January 30, 1961
Appeal, No. 166, Jan. T., 1961, from order of Court of Common Pleas No. 1 of Philadelphia County, June T., 1959, No. 3291, in case of Dagny Plum v. Tampax, Inc. Order affirmed; reargument refused March 28, 1961.
Michael H. Egnal, with him Yale B. Bernstein, for appellant.
Henry W. Sawyer, III, with him John Markle, Jr., and Drinker, Biddle & Reath, for appellee.
Before Jones, C.j., Bell, Musmanno, Jones, Cohen, Bok and Eagen, JJ.0
[ 402 Pa. Page 617]
OPINION BY MR. JUSTICE COHEN.
This is an appeal from an order of the Court of Common Pleas No. 1 of Philadelphia County which dismissed a complaint in equity by invoking the doctrine of forum non conveniens.
Plaintiff instituted this action by a writ of foreign attachment served upon garnishees possessing property of defendant, a Delaware corporation. Thereupon, defendant filed preliminary objections contending that all of the relief sought related to internal affairs of the defendant corporation. The court below sustained the preliminary objections. On appeal this court reversed the court below but questioned whether the doctrine of forum non conveniens was applicable. We remanded the matter for proceedings in accordance with
[ 402 Pa. Page 618]
our opinion. Plum v. Tampax, Inc., 399 Pa. 553, 160 A.2d 549 (1960). Defendant then entered a general appearance and filed a petition and rule upon plaintiff to show cause why the complaint should not be dismissed in accordance with the doctrine of forum non conveniens. Plaintiff filed an answer to this petition and after argument the rule was made absolute and the complaint dismissed. This appeal followed.
While the plaintiff ordinarily controls choice of the forum, a court does not exercise its jurisdiction if the selected forum is a manifestly inappropriate one and if an alternative appropriate forum is available to the plaintiff. Restatement (2d), Conflict of Laws, § 117e (Tentative Draft No. 4, April 5, 1957). Whether a suit should be dismissed under the doctrine of forum non conveniens depends largely upon the particular facts and upon the discretion of the trial court. Such exercise of discretion will be overruled on appeal only when abused: Plum v. Tampax, Inc., supra.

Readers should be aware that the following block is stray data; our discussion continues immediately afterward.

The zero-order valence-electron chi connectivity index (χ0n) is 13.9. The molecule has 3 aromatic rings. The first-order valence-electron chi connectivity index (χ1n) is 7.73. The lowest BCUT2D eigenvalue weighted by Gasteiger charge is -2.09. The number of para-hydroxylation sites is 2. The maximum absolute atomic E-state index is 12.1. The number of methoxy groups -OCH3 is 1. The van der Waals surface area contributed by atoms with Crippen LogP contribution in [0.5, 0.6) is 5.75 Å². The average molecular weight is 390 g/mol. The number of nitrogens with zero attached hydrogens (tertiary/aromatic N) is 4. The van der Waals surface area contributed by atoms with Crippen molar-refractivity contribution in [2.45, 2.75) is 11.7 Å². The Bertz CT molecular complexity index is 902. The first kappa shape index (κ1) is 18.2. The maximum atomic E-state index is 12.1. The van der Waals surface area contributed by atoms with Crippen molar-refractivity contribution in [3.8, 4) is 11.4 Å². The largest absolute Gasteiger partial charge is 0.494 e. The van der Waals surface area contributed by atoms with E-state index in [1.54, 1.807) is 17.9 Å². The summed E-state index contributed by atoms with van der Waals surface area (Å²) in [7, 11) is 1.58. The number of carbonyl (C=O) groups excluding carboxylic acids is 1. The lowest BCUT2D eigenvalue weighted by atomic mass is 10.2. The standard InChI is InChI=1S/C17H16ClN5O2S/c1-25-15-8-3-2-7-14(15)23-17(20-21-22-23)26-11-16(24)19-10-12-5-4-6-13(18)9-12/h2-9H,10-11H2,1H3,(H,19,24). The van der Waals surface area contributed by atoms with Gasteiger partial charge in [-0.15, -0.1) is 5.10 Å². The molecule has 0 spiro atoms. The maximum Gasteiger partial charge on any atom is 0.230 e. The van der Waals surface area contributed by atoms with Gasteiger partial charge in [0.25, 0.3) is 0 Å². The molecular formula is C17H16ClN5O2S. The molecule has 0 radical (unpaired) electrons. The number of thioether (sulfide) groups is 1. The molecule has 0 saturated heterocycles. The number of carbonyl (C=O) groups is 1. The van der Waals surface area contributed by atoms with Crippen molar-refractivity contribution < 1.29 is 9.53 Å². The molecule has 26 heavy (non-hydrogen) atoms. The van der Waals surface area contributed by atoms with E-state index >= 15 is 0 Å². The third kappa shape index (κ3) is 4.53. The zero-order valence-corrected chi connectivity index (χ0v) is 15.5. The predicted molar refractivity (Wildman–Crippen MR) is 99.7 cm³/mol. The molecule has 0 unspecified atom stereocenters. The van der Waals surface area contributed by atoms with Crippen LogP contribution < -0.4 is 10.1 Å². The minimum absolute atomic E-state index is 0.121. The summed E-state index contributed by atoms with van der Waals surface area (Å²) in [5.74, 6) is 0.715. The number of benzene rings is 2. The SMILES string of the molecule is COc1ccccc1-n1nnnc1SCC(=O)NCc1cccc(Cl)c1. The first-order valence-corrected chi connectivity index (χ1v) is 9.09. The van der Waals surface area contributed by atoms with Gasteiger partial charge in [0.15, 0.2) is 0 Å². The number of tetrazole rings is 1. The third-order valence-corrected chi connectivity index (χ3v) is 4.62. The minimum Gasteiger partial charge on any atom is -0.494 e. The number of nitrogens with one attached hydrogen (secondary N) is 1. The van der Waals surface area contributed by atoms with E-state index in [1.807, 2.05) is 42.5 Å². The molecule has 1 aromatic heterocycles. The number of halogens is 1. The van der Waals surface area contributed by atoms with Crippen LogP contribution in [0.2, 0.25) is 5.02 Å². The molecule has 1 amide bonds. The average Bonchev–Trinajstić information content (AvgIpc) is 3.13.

The court below, in the proper exercise of its discretion, relied, inter alia, on the following facts as the basis for its decision to refuse jurisdiction.
Plaintiff is a Danish subject and a nonresident of this Country and the defendant is a nonresident foreign corporation, not registered to do business in Pennsylvania and not maintaining any office listings or employees or agents in Pennsylvania. The contract underlying this suit was entered into in Copenhagen, Denmark, and is to be performed entirely within the State of New York. No element of the performance of the contract has taken place, nor is to take place, in the Commonwealth of Pennsylvania. The contract provides that any disagreement between the parties as to its provisions shall be settled in accordance with the laws of Denmark. It also provides that certain Danish courts, enumerated therein, shall be fully competent to pass a judgment on any action relating to
[ 402 Pa. Page 619]
the agreement. All of defendant's witnesses would be required to come from jurisdictions other than Pennsylvania. Its books and records sought to be examined by plaintiff are physically outside Pennsylvania.
The following alternative forums are available to the plaintiff: (a) The courts of New York State which are available to foreign nonresident plaintiffs in actions against corporations doing business in Nee York State with their principal offices therein, or (b) The courts of Denmark which are available to a Danish subject in an action against the foreign parent corporation of a Danish corporation which has agreed to submit to the jurisdiction of certain Danish courts. The statute of limitations in New York State on actions on contract has not run against the plaintiff. In addition, and of great weight, plaintiff seeks to invoke the equity power of the courts of Pennsylvania in order to require certain acts to be done by the defendant outside of Pennsylvania. In light of all of these facts we cannot say that the trial court abused its discretion.
Plaintiff has also contended that the doctrine of forum non conveniens should not be applied in actions instituted by writ of foreign attachment since to do so would destroy the efficacy of that remedy. This contention is unfounded. A writ of foreign attachment is nothing more than "the equivalent of a summons for the commencement of a personal action." Raymond v. Leishman, 243 Pa. 64, 89 Atl. 791 (1914). Upon obtaining jurisdiction over the person of appellee, as occurred in this case, the question of whether the doctrine of forum non conveniens should be applied is the same as in any other case instituted by summons or by complaint.
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